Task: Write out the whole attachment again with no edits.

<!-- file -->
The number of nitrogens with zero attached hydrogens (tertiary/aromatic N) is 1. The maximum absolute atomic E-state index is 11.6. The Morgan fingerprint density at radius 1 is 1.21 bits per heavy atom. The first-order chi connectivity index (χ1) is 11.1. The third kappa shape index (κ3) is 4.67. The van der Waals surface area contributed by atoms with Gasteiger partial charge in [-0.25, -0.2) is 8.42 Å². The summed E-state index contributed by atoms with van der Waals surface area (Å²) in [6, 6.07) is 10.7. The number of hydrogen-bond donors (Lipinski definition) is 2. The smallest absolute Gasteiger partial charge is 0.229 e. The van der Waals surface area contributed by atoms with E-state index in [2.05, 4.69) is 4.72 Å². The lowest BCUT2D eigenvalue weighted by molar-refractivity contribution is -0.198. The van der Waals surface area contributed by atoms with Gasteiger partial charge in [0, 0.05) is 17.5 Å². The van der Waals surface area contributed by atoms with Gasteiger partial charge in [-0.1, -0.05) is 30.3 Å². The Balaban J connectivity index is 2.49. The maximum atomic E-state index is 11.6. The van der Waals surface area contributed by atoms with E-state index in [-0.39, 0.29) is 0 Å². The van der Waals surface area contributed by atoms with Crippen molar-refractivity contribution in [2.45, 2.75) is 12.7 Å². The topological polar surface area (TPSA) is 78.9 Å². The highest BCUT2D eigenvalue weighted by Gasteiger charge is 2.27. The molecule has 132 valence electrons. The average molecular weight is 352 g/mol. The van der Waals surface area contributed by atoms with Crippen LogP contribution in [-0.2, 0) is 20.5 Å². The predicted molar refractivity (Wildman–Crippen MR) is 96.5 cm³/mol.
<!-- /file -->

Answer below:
The number of nitrogens with zero attached hydrogens (tertiary/aromatic N) is 1. The maximum absolute atomic E-state index is 11.6. The Morgan fingerprint density at radius 1 is 1.21 bits per heavy atom. The first-order chi connectivity index (χ1) is 11.1. The third kappa shape index (κ3) is 4.67. The van der Waals surface area contributed by atoms with Gasteiger partial charge in [-0.25, -0.2) is 8.42 Å². The summed E-state index contributed by atoms with van der Waals surface area (Å²) in [6, 6.07) is 10.7. The number of hydrogen-bond donors (Lipinski definition) is 2. The smallest absolute Gasteiger partial charge is 0.229 e. The van der Waals surface area contributed by atoms with E-state index in [2.05, 4.69) is 4.72 Å². The lowest BCUT2D eigenvalue weighted by molar-refractivity contribution is -0.198. The van der Waals surface area contributed by atoms with Gasteiger partial charge in [0, 0.05) is 17.5 Å². The van der Waals surface area contributed by atoms with Gasteiger partial charge in [-0.1, -0.05) is 30.3 Å². The Balaban J connectivity index is 2.49. The maximum atomic E-state index is 11.6. The van der Waals surface area contributed by atoms with E-state index in [-0.39, 0.29) is 0 Å². The van der Waals surface area contributed by atoms with Crippen molar-refractivity contribution in [2.45, 2.75) is 12.7 Å². The topological polar surface area (TPSA) is 78.9 Å². The highest BCUT2D eigenvalue weighted by Gasteiger charge is 2.27. The molecule has 132 valence electrons. The average molecular weight is 352 g/mol. The van der Waals surface area contributed by atoms with Crippen LogP contribution in [-0.2, 0) is 20.5 Å². The predicted molar refractivity (Wildman–Crippen MR) is 96.5 cm³/mol.